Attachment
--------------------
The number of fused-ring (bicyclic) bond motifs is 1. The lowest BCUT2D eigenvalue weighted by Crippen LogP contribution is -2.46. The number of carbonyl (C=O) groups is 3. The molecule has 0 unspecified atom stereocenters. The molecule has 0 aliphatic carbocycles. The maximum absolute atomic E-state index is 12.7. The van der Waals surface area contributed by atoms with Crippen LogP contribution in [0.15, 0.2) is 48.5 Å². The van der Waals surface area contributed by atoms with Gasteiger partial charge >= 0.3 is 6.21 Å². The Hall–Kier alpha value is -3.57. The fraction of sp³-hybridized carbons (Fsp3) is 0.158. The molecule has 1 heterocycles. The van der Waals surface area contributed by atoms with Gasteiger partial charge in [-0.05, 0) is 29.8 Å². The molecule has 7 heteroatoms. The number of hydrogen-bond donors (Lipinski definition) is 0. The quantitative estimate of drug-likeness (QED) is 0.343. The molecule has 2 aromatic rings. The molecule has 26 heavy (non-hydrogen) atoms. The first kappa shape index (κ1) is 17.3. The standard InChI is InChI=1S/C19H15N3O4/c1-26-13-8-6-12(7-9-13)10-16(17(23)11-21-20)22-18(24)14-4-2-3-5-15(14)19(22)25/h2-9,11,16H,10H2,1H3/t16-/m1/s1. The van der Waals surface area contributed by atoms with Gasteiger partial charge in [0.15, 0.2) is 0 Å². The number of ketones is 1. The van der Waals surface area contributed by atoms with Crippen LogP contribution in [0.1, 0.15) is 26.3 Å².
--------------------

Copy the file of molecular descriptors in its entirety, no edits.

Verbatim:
The number of fused-ring (bicyclic) bond motifs is 1. The lowest BCUT2D eigenvalue weighted by Crippen LogP contribution is -2.46. The number of carbonyl (C=O) groups is 3. The molecule has 0 unspecified atom stereocenters. The molecule has 0 aliphatic carbocycles. The maximum absolute atomic E-state index is 12.7. The van der Waals surface area contributed by atoms with Crippen LogP contribution in [0.15, 0.2) is 48.5 Å². The van der Waals surface area contributed by atoms with Gasteiger partial charge >= 0.3 is 6.21 Å². The Hall–Kier alpha value is -3.57. The fraction of sp³-hybridized carbons (Fsp3) is 0.158. The molecule has 1 heterocycles. The van der Waals surface area contributed by atoms with Gasteiger partial charge in [-0.05, 0) is 29.8 Å². The molecule has 7 heteroatoms. The number of hydrogen-bond donors (Lipinski definition) is 0. The quantitative estimate of drug-likeness (QED) is 0.343. The molecule has 2 aromatic rings. The molecule has 26 heavy (non-hydrogen) atoms. The first kappa shape index (κ1) is 17.3. The standard InChI is InChI=1S/C19H15N3O4/c1-26-13-8-6-12(7-9-13)10-16(17(23)11-21-20)22-18(24)14-4-2-3-5-15(14)19(22)25/h2-9,11,16H,10H2,1H3/t16-/m1/s1. The van der Waals surface area contributed by atoms with Gasteiger partial charge in [0.15, 0.2) is 0 Å². The number of ketones is 1. The van der Waals surface area contributed by atoms with Crippen LogP contribution in [0.1, 0.15) is 26.3 Å².